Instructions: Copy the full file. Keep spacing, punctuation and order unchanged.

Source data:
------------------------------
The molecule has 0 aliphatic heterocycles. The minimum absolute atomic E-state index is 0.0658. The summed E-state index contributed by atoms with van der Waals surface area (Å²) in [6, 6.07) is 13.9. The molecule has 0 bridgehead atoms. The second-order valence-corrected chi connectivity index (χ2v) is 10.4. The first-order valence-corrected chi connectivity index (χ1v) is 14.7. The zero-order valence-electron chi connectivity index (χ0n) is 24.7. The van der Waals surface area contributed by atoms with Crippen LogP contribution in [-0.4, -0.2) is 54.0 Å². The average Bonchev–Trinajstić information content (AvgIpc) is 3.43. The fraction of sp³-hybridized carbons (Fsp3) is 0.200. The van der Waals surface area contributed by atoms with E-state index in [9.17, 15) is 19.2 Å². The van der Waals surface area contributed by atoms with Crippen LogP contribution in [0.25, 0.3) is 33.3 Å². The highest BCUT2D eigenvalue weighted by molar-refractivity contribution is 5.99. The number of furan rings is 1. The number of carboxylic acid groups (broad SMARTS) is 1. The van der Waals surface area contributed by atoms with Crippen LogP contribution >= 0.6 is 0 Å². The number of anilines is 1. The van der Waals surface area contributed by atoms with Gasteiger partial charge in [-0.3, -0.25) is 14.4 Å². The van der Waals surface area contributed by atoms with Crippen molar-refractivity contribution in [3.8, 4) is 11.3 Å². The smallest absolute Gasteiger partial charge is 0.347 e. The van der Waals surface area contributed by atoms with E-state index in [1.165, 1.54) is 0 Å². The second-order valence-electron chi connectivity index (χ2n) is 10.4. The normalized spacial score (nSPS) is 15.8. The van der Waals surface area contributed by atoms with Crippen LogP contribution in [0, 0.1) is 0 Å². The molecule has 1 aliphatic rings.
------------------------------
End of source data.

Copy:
The molecule has 0 aliphatic heterocycles. The minimum absolute atomic E-state index is 0.0658. The summed E-state index contributed by atoms with van der Waals surface area (Å²) in [6, 6.07) is 13.9. The molecule has 0 bridgehead atoms. The second-order valence-corrected chi connectivity index (χ2v) is 10.4. The first-order valence-corrected chi connectivity index (χ1v) is 14.7. The zero-order valence-electron chi connectivity index (χ0n) is 24.7. The van der Waals surface area contributed by atoms with Crippen LogP contribution in [-0.4, -0.2) is 54.0 Å². The average Bonchev–Trinajstić information content (AvgIpc) is 3.43. The fraction of sp³-hybridized carbons (Fsp3) is 0.200. The van der Waals surface area contributed by atoms with E-state index in [9.17, 15) is 19.2 Å². The van der Waals surface area contributed by atoms with Crippen LogP contribution in [0.25, 0.3) is 33.3 Å². The highest BCUT2D eigenvalue weighted by molar-refractivity contribution is 5.99. The number of furan rings is 1. The number of carboxylic acid groups (broad SMARTS) is 1. The van der Waals surface area contributed by atoms with Crippen LogP contribution >= 0.6 is 0 Å². The number of anilines is 1. The van der Waals surface area contributed by atoms with Gasteiger partial charge in [-0.3, -0.25) is 14.4 Å². The van der Waals surface area contributed by atoms with Crippen molar-refractivity contribution in [3.8, 4) is 11.3 Å². The smallest absolute Gasteiger partial charge is 0.347 e. The van der Waals surface area contributed by atoms with E-state index in [1.165, 1.54) is 0 Å². The second-order valence-electron chi connectivity index (χ2n) is 10.4. The normalized spacial score (nSPS) is 15.8. The van der Waals surface area contributed by atoms with Crippen LogP contribution in [0, 0.1) is 0 Å². The molecule has 1 aliphatic rings.